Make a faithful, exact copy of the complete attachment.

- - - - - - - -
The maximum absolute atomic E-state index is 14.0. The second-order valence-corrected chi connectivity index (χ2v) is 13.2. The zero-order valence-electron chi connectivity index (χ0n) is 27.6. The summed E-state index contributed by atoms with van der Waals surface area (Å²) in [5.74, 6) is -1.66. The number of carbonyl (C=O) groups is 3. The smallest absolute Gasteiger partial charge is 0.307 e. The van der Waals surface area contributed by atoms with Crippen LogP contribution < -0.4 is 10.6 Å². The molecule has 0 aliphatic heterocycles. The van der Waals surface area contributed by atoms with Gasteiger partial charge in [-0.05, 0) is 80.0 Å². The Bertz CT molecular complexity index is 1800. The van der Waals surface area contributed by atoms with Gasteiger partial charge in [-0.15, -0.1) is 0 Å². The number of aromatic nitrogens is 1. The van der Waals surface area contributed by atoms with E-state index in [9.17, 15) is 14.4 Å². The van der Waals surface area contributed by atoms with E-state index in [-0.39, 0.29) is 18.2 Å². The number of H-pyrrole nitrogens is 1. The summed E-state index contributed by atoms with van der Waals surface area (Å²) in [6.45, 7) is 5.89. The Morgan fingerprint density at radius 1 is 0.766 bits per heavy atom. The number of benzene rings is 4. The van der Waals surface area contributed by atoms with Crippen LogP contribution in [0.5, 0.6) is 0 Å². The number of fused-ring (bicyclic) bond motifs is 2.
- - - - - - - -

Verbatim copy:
The maximum absolute atomic E-state index is 14.0. The second-order valence-corrected chi connectivity index (χ2v) is 13.2. The zero-order valence-electron chi connectivity index (χ0n) is 27.6. The summed E-state index contributed by atoms with van der Waals surface area (Å²) in [5.74, 6) is -1.66. The number of carbonyl (C=O) groups is 3. The smallest absolute Gasteiger partial charge is 0.307 e. The van der Waals surface area contributed by atoms with Crippen LogP contribution < -0.4 is 10.6 Å². The molecule has 0 aliphatic heterocycles. The van der Waals surface area contributed by atoms with Gasteiger partial charge in [-0.05, 0) is 80.0 Å². The Bertz CT molecular complexity index is 1800. The van der Waals surface area contributed by atoms with Gasteiger partial charge in [-0.15, -0.1) is 0 Å². The number of aromatic nitrogens is 1. The van der Waals surface area contributed by atoms with E-state index in [9.17, 15) is 14.4 Å². The van der Waals surface area contributed by atoms with E-state index in [-0.39, 0.29) is 18.2 Å². The number of H-pyrrole nitrogens is 1. The summed E-state index contributed by atoms with van der Waals surface area (Å²) in [6.45, 7) is 5.89. The Morgan fingerprint density at radius 1 is 0.766 bits per heavy atom. The number of benzene rings is 4. The van der Waals surface area contributed by atoms with Crippen LogP contribution in [0.5, 0.6) is 0 Å². The number of fused-ring (bicyclic) bond motifs is 2.